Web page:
At approximately forty-two-and-a-half minutes in, Allen declares: "We’ll take a break. We’ll take a break, ten minutes or so, and then David’ll come back, read fifteen, twenty minutes, and I’ll come back with a symphony orchestra [Editorial note - not a symphony orchestra, just a few accompanying musicians], and sing three songs."

[tape continues with David Henderson, catching him, in media res, reading from his poem, "The Exiled"] - ("…about a man without a country/that story/about this white dude who did something to America/something that made him have to sail the seven seas/never to touch land/never to have a country…"… "….to something farther away,/ materially across continent and water/ to nothing/ to nothing so real in its utter presence/ as to make him tremble/ at the scent of memory")

DH:  Thank you, thank you. This is called “Nobody” – Nobody -  (“For the Revolution, the Third World War, three eyes….Pan Africa forms, new Loa"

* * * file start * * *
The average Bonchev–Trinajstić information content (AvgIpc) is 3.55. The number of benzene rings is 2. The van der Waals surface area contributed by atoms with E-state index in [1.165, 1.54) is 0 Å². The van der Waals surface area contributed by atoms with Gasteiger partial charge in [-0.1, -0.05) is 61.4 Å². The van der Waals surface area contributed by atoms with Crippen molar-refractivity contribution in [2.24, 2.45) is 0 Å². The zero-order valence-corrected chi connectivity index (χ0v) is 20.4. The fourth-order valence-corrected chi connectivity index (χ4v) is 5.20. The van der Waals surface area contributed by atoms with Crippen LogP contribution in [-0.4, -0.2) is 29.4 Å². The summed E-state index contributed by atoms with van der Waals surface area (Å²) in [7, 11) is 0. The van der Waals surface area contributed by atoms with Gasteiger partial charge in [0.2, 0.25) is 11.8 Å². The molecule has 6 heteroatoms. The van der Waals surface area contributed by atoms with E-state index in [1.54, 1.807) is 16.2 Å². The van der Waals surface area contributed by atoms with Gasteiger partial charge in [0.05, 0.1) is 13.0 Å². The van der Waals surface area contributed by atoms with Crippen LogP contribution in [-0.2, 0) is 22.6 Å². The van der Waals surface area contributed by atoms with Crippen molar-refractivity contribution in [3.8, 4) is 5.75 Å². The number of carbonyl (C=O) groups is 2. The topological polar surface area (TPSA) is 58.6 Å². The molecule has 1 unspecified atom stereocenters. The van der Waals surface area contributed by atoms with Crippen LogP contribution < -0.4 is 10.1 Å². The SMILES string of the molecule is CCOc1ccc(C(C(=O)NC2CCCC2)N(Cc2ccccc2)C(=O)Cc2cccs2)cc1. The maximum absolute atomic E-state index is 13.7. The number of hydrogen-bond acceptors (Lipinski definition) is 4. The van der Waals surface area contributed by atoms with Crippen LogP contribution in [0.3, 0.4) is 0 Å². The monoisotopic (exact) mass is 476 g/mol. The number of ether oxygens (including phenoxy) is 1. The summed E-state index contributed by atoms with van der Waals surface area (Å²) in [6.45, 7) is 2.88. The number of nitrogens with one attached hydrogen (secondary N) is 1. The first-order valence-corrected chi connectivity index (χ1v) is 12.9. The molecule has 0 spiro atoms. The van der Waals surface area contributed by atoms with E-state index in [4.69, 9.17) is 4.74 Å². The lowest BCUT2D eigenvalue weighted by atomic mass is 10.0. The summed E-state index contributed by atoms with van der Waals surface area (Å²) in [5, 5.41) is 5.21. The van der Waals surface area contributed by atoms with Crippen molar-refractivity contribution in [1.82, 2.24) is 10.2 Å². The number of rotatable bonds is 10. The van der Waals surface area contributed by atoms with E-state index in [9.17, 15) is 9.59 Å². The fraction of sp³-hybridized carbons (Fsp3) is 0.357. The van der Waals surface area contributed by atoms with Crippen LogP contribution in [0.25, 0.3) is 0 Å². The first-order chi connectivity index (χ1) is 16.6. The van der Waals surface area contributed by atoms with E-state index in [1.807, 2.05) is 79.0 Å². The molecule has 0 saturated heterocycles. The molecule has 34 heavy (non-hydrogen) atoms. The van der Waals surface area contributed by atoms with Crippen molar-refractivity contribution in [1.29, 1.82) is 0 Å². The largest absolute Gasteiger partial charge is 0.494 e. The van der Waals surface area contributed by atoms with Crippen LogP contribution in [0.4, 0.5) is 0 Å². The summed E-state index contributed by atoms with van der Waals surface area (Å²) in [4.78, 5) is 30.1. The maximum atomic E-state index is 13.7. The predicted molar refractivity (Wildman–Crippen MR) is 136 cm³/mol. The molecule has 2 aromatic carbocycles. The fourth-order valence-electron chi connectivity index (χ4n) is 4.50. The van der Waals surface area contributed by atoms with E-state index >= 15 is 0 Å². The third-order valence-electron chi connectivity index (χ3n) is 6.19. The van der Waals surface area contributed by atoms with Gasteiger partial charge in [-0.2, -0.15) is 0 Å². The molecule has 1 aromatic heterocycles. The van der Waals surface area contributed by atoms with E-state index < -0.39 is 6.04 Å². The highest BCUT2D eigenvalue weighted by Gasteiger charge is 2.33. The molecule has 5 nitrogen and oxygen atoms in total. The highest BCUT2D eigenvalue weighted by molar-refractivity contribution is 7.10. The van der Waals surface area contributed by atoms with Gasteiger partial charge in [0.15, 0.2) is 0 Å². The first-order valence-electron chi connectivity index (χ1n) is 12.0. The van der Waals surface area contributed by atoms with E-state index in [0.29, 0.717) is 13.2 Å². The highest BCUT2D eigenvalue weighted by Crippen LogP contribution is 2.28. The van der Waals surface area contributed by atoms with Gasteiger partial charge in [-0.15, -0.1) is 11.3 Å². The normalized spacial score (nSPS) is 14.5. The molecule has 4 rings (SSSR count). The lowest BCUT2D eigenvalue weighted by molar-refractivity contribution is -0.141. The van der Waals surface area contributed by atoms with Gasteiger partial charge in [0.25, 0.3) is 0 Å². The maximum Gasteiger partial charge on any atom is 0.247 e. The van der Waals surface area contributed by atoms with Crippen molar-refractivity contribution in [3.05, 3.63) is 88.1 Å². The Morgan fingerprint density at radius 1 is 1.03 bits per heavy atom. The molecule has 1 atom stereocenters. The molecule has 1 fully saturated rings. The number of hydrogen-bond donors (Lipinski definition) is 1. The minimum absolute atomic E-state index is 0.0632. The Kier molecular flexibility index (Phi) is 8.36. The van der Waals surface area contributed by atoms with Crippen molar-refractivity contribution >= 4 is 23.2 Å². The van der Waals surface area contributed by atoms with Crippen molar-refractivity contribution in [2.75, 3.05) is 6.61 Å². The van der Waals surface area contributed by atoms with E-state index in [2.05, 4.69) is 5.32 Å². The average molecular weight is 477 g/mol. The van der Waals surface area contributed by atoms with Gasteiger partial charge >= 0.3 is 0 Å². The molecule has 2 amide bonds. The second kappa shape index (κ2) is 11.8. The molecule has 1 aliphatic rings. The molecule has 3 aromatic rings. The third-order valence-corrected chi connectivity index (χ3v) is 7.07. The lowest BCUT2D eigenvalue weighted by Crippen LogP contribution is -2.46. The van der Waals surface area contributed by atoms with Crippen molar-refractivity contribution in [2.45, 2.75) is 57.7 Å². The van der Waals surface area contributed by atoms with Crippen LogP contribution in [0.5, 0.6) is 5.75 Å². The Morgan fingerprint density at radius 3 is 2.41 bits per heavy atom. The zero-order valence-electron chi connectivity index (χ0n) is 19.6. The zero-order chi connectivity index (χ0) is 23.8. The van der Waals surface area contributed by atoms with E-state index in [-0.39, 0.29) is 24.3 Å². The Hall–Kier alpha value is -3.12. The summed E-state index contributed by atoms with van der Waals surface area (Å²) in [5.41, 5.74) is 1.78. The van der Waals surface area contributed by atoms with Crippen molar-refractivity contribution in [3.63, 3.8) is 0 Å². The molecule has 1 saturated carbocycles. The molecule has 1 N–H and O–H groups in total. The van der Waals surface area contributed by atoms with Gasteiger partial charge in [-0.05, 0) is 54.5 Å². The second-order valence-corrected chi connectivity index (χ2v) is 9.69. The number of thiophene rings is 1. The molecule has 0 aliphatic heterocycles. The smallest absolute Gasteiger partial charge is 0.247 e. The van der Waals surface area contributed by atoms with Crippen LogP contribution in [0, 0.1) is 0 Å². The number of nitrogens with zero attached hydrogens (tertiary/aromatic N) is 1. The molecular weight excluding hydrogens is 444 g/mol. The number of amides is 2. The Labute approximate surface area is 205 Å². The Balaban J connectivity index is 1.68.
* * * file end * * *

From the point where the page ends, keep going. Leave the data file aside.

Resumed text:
Speaking of Loa (which is a Voodoo term for Gods), there’s a woman I alluded to in the poems about New Orleans. Her name was Marie Laveau – and she was quite famous in New Orleans from the beginning of the19th century and almost until the end, a lot of interesting stories about her. This is a couple of ballads -  "Down in the Old Town, Old Mary, she know.."..."When there's fire on the shore/Mary, don't you weep no more") - 

Okay, this is called "Mexico City Subway Inaugeral"  - circa 1969 - ("Something did not tell me,.."…"It looked like a halo and I was afraid")